By Steve Smith
As gardeners, the concept of “going natural” is nothing new. Whatever our reasons, whenever practical we tend to shy away from synthetics and instead choose natural products. In the case of Christmas trees, we have the same choices – buying an artificial tree or a real one. Here are some things to consider before making up your mind…
Artificial trees are made from petroleum products (which are nonrenewable) and contain plastics and metals, such as lead. They will not decompose once they are disposed of and normally have a useful life of six to 10 years. They are manufactured in a country far, far away, and there are transportation costs to consider. If they catch fire they can potentially release toxic fumes.
On the plus side, for people with allergies they can be a practical substitute, and they are quick and easy to set up, so there is a lot less hassle. But that’s about it in my book.
On the other hand, real trees have a host of benefits both for environment and us as well. Here is what the National Christmas Tree Association has to say about real trees…
“Christmas tree farms stabilize soil, protect water supplies and provide refuge for wildlife while creating scenic greenbelts. Often, Christmas trees are grown on soils that could not support other crops.
“As a benefit to the atmosphere, real Christmas trees absorb carbon dioxide and other gases, emitting fresh oxygen. One acre of Christmas trees produces the daily oxygen requirement for 18 people. With approximately one million acres producing Christmas trees in the United States, that translates into oxygen for 18 million people every day. For every real Christmas tree harvested, three seedlings are planted in its place.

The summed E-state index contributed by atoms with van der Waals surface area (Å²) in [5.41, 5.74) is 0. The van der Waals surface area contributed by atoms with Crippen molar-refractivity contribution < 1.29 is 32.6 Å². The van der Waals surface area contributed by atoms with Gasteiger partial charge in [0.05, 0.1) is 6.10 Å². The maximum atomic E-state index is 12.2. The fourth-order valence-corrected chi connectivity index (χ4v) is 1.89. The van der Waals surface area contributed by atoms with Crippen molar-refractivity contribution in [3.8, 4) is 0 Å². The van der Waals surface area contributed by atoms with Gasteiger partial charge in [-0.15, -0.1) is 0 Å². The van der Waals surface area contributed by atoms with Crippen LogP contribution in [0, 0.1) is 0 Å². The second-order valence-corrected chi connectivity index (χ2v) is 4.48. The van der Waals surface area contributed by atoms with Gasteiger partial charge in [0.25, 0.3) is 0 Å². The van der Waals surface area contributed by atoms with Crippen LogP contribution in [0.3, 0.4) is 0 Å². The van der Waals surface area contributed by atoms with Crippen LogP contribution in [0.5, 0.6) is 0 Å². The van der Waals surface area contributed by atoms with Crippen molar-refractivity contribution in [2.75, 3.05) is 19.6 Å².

“Real trees are usually disposed of not in landfills, but by being chipped up for landscaping or put into lakes and ponds for small fish to survive. There are about 15,000 Christmas tree growers in the U.S., and over 100,000 people employed full- or part-time in the industry.”
Studies done at the University of Surrey in the UK also suggest “There is a lot of evidence that people recover more quickly from stress and mental fatigue when exposed to natural, as opposed to built-up and ‘fake’ environments.”
Adding a real tree to our home can have this calming effect. And let’s not forget the pleasing fragrance.
It is time once again to go find the “perfect” tree for your home. Garden centers are just starting to receive their allotments of Nobel, Fraser and Douglas firs. Always make a fresh cut at the base of the tree before you place it in a stand that will hold water. You will be surprised how much water your tree will absorb in the first week. When the season is over be sure and recycle your tree.
Buying a real tree is good for the environment, good for you, and good for the tree. Branch out and get one this year.
Steve Smith owns Sunnyside Nursery in Marysville and can be reached at firstname.lastname@example.org